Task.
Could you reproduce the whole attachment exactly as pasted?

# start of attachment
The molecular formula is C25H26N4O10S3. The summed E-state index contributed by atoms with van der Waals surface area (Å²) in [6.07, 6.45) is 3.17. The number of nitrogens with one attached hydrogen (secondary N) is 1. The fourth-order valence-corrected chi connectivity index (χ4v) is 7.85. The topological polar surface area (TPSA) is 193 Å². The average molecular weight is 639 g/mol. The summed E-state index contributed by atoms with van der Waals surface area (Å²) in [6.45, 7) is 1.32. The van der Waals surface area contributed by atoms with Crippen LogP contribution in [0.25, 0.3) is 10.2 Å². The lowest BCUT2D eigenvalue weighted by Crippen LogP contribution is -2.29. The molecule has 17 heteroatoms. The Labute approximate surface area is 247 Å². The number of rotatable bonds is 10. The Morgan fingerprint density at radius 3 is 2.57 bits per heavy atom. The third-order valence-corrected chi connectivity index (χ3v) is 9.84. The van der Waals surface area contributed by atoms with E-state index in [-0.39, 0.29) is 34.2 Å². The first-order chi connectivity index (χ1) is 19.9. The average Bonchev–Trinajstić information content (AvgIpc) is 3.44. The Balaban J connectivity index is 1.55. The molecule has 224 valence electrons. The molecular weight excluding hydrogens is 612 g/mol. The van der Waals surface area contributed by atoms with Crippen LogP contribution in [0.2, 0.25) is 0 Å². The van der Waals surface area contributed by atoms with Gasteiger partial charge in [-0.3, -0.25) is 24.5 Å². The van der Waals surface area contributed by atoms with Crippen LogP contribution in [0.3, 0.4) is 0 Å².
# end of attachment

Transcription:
The molecular formula is C25H26N4O10S3. The summed E-state index contributed by atoms with van der Waals surface area (Å²) in [6.07, 6.45) is 3.17. The number of nitrogens with one attached hydrogen (secondary N) is 1. The fourth-order valence-corrected chi connectivity index (χ4v) is 7.85. The topological polar surface area (TPSA) is 193 Å². The average molecular weight is 639 g/mol. The summed E-state index contributed by atoms with van der Waals surface area (Å²) in [6.45, 7) is 1.32. The van der Waals surface area contributed by atoms with Crippen LogP contribution in [0.25, 0.3) is 10.2 Å². The lowest BCUT2D eigenvalue weighted by Crippen LogP contribution is -2.29. The molecule has 17 heteroatoms. The Labute approximate surface area is 247 Å². The number of rotatable bonds is 10. The Morgan fingerprint density at radius 3 is 2.57 bits per heavy atom. The third-order valence-corrected chi connectivity index (χ3v) is 9.84. The van der Waals surface area contributed by atoms with E-state index in [-0.39, 0.29) is 34.2 Å². The first-order chi connectivity index (χ1) is 19.9. The average Bonchev–Trinajstić information content (AvgIpc) is 3.44. The Balaban J connectivity index is 1.55. The molecule has 224 valence electrons. The molecular weight excluding hydrogens is 612 g/mol. The van der Waals surface area contributed by atoms with Crippen LogP contribution in [0.2, 0.25) is 0 Å². The van der Waals surface area contributed by atoms with Gasteiger partial charge in [-0.3, -0.25) is 24.5 Å². The van der Waals surface area contributed by atoms with Crippen LogP contribution in [0.3, 0.4) is 0 Å².